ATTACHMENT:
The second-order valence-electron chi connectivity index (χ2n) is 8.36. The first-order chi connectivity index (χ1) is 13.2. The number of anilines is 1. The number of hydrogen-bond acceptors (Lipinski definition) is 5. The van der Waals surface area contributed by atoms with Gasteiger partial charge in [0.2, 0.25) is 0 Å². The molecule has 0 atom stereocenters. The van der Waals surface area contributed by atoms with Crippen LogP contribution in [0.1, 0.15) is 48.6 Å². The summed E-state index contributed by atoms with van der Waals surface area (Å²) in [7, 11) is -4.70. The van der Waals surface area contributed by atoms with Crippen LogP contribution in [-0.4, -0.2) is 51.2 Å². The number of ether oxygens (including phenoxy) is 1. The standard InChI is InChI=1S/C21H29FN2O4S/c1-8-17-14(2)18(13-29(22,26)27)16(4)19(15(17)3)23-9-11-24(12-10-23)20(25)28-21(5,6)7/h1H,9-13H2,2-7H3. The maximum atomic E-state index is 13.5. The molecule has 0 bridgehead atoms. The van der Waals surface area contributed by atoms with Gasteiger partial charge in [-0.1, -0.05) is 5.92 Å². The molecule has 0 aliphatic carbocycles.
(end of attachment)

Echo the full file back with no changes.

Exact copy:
The second-order valence-electron chi connectivity index (χ2n) is 8.36. The first-order chi connectivity index (χ1) is 13.2. The number of anilines is 1. The number of hydrogen-bond acceptors (Lipinski definition) is 5. The van der Waals surface area contributed by atoms with Gasteiger partial charge in [0.2, 0.25) is 0 Å². The molecule has 0 atom stereocenters. The van der Waals surface area contributed by atoms with Crippen LogP contribution in [0.1, 0.15) is 48.6 Å². The summed E-state index contributed by atoms with van der Waals surface area (Å²) in [7, 11) is -4.70. The van der Waals surface area contributed by atoms with Crippen LogP contribution in [-0.4, -0.2) is 51.2 Å². The number of ether oxygens (including phenoxy) is 1. The standard InChI is InChI=1S/C21H29FN2O4S/c1-8-17-14(2)18(13-29(22,26)27)16(4)19(15(17)3)23-9-11-24(12-10-23)20(25)28-21(5,6)7/h1H,9-13H2,2-7H3. The maximum atomic E-state index is 13.5. The molecule has 0 bridgehead atoms. The van der Waals surface area contributed by atoms with Gasteiger partial charge in [-0.1, -0.05) is 5.92 Å². The molecule has 0 aliphatic carbocycles.